Learn the language
If you want to write a killer novel, the first thing you have to do is learn the language that you want to write the novel in, be it French, Chinese, or English. If you want to write a killer app, the same goes. Visual Basic? Visual C++? Java? Yes, that kind of thing except…if you’re developing for iOS (the iPhone/iPad operating system) or Mac OS (Mac computer operating system) you have to learn the Apple language, not any of those common ones associated with lesser machines!
So what is the Apple language? It’s called ‘Objective-C’, and it runs in a programming environment called ‘Cocoa’. You’ll need to learn ‘Cocoa’, but in order to learn that you’ll need to learn ‘Objective-C’, and to learn that, you’ll need to learn the basics of the standard (Ansi) C programming language. Oh my!
And once you’ve got a hold on all that, you’ll then need to learn Xcode, which isn’t a language or a programming environment at all, but a very sophisticated development tool (in fact, Xcode is itself an app!), in which you do all your Apple programming. You’re probably now thinking that it’d be easier to write that next Harry Potter novel and are already hunting around for the back of an envelope to start scratching down your ideas, but wait…
I know it sounds disheartening, but there is some good news. After all, it can’t be that hard if so many other people are doing it, right? (Well, actually, yeah it can, there’s a lot of dedicated programming geeks out there!). But look, I’ve been down this road too, and while I haven’t produced any killer apps (still waiting for that great idea…), I have gone from knowing next to nothing about programming to being able to put together an application that does what I tell it to and doesn’t crash my system.
(OK, not entirely true that I didn’t know anything about programming: in the 1980s, I once learned how to get a monochrome computer screen to print “Hello World” in BBC BASIC, which basically involved nothing other than typing >Print “Hello World”; it seemed so ridiculously pointless in 1982 that it turned me off programming for the next thirty years! Other than that, I’m a newbie 🙂 ).
And the good news gets better: most all of the documentation you need to learn how to be an app developer is available free from Apple. Truly, and I mean this with no trace of irony, it is hugely generous of Apple to put the amount of free material they have online for anyone to use. Want to be a Windows developer? Find your local bookstore and start shelling out one heck of a lot of $$$!! The cynical, of course, will say that Apple only do the giveaway to benefit themselves; others might say that giving away free training justifies their 30% cut.
I think of it as a symbiotic relationship: would-be developers who aren’t in computer science departments or big companies could never afford to buy all the material. Likewise, Apple could never have built an App store with such a huge number and wide variety of programs to Wow! their users if they had only had universities and commercial software developers to rely on. This way, both the little people, that’s me (and — I’m assuming — you), and Apple get to win.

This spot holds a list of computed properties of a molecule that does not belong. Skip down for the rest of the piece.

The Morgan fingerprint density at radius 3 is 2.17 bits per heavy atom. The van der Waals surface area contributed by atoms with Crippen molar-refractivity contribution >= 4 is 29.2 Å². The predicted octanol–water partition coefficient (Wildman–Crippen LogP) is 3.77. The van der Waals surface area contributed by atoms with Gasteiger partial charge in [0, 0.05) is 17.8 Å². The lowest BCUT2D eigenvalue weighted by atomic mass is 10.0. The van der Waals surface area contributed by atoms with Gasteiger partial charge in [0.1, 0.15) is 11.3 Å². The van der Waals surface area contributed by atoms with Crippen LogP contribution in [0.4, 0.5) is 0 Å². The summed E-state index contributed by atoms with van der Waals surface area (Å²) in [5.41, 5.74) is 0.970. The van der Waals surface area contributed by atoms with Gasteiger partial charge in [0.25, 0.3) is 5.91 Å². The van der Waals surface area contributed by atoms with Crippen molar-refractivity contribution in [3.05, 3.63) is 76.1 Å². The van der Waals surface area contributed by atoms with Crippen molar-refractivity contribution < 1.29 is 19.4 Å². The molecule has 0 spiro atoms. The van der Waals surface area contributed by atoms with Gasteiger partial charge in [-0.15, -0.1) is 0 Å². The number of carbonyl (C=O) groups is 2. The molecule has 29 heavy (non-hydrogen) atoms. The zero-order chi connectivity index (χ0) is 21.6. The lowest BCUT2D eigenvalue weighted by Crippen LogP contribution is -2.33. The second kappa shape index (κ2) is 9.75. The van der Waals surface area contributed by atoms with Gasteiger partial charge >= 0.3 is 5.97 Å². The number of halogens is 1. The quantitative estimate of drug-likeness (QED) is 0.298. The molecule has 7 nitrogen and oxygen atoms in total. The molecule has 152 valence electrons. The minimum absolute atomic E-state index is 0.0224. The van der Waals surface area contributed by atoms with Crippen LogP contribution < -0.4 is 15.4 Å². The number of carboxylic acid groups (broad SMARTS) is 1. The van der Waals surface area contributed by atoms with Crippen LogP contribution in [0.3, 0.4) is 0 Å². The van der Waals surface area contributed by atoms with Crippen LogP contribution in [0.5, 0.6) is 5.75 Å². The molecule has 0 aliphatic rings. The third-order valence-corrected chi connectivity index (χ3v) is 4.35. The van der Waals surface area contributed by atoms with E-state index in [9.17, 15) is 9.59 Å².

I’ll tell you how to get started in a minute, but before I do let me point out that the ride is not entirely free. There’s probably a point at the beginning and certainly one at the end where you will need to lay out some of your hard-earned. So let’s deal with that now.
What you need
Right off, you’re going to need a Mac computer. Sorry, if you don’t already have one, you’re going to have to buy one; a low-range Macbook Air or Mac Mini will do, anything that can run OS X Lion. You can’t develop Mac apps on your iPhone or iPad, I’m afraid (but it does work the other way too: you don’t need an iPad or iPhone to develop apps for these devices. More on this below).
And what about if you have a good-spec PC? Yes, you could get a Mac emulator (VMmare) or mess around with OSx86, but frankly, these options are likely to cause you more grief than they’re worth; you could end up with apps that don’t build properly, and/or which breach Apple’s licensing conditions.
I’m not saying don’t do it, that’s your choice; I am saying your chances of successfully building an app, making it stable, and getting it accepted into the App store by Apple are significantly reduced if you go that route. Given the price of a basic Mac Mini on Ebay, you could well end up spending more money (as well as time) trying to avoid buying a Mac than just buying a cheap one.
The other expense you might need to lay out for is a basic ‘Intro to C’ book. There’s plenty of web offerings, but really a good ‘idiots’ book like the Dummies or Absolute Beginners should be enough and has the benefit of being reasonably likely to get you to the level of proficiency you need in the shortest amount of time. After that, you learn the rest for free (Objective-C, Cocoa, Xcode) from Apple. At the end of the process, when your app is built and you want to submit your app to the App store, you’ll have to register with Apple for a licence as an app developer and vendor; current cost $99.
Take the first step
“Sign me up”, you say, “where do I start?” The first thing to do is to sign up to Apple’s developer community: this is free (don’t confuse it with the Developer Program or Licensing, which costs $99 and which you don’t need till you’ve built an app you want to upload to the App store).
Once you’re in the Developer Community, download Xcode 4, Apple’s development environment (a different thing from a programming environment, but don’t worry, you’ll get the hang of all this terminology easily enough once you start reading the docs). This is a 4GB monster of a program – bigger than your average operating system, so make sure you have the space – and it is also free. Xcode comes with free iPhone and iPad simulators and in itself, this is a piece of software that’s probably worth a couple of thousand dollars. So smile: you’re already making a profit even though you bought that Mac Mini! This is also the reason why you don’t need, and in fact can’t use, your own iPad or iPhone to test your apps: everything has to be done in Xcode, and this monster app only runs on Mac OS X.
Once you’ve downloaded Xcode, you can play around with it if you want, but unless you’ve worked with an IDE (integrated development environment) before, it’s pretty complicated, so it’s best to wait till you work through the tutorials. It’s not the kind of software you can learn through serendipitous exploration.
Instead, go to the documentation resources and start with the tutorial Your First Mac Application.
By the time you get through this, you’re going to realise why you need to learn Ansi C, Objective-C and Cocoa. So put Xcode away for now, and start on the path of learning to speak Apple’s language. When you get there, just add 1 great idea + 1 great marketing strategy, and you’re on your way to California!
The short guide:
1. Get a Mac
2. Learn C, learn Objective-C, learn Cocoa, learn Xcode
3. Come up with an idea for a great app and plan it out carefully
4. Build and test your app
5. Pay the licensing fee and submit your app to Apple
6. Once it’s been through the review process and accepted, implement your marketing strategy
7. Watch the millions role in and retire.